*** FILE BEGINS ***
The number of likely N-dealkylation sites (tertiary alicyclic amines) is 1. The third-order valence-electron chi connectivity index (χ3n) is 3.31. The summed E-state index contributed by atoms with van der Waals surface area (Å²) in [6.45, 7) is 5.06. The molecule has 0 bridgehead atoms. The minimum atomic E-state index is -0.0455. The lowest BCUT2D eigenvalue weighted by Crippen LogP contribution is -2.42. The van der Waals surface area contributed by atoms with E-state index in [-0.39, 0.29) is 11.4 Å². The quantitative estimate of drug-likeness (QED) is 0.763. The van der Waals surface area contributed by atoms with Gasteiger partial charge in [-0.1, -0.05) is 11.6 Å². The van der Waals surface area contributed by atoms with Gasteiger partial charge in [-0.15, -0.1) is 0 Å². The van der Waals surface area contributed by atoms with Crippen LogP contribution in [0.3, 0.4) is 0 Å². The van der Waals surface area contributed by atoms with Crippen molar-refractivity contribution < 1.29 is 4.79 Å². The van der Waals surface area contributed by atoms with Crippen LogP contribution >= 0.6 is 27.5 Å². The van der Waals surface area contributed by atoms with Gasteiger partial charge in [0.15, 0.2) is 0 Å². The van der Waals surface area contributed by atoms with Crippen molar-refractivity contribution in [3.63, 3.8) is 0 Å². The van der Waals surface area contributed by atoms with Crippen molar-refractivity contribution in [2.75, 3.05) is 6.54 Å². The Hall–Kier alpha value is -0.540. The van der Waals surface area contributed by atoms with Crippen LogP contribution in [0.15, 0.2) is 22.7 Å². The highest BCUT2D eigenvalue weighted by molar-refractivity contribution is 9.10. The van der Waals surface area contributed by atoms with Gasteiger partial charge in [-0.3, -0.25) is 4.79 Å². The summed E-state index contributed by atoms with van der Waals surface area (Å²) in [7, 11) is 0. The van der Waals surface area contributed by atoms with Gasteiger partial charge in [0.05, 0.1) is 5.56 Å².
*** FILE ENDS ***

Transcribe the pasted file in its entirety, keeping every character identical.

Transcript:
The number of likely N-dealkylation sites (tertiary alicyclic amines) is 1. The third-order valence-electron chi connectivity index (χ3n) is 3.31. The summed E-state index contributed by atoms with van der Waals surface area (Å²) in [6.45, 7) is 5.06. The molecule has 0 bridgehead atoms. The minimum atomic E-state index is -0.0455. The lowest BCUT2D eigenvalue weighted by Crippen LogP contribution is -2.42. The van der Waals surface area contributed by atoms with E-state index in [-0.39, 0.29) is 11.4 Å². The quantitative estimate of drug-likeness (QED) is 0.763. The van der Waals surface area contributed by atoms with Gasteiger partial charge in [-0.1, -0.05) is 11.6 Å². The van der Waals surface area contributed by atoms with Gasteiger partial charge in [-0.15, -0.1) is 0 Å². The van der Waals surface area contributed by atoms with Crippen LogP contribution in [0.3, 0.4) is 0 Å². The van der Waals surface area contributed by atoms with Crippen molar-refractivity contribution < 1.29 is 4.79 Å². The van der Waals surface area contributed by atoms with Crippen LogP contribution >= 0.6 is 27.5 Å². The van der Waals surface area contributed by atoms with Gasteiger partial charge in [0.15, 0.2) is 0 Å². The van der Waals surface area contributed by atoms with Crippen molar-refractivity contribution in [3.63, 3.8) is 0 Å². The van der Waals surface area contributed by atoms with Crippen molar-refractivity contribution in [2.75, 3.05) is 6.54 Å². The Hall–Kier alpha value is -0.540. The van der Waals surface area contributed by atoms with Crippen LogP contribution in [0.15, 0.2) is 22.7 Å². The highest BCUT2D eigenvalue weighted by molar-refractivity contribution is 9.10. The van der Waals surface area contributed by atoms with Gasteiger partial charge in [-0.3, -0.25) is 4.79 Å². The summed E-state index contributed by atoms with van der Waals surface area (Å²) in [7, 11) is 0. The van der Waals surface area contributed by atoms with Gasteiger partial charge in [0.05, 0.1) is 5.56 Å².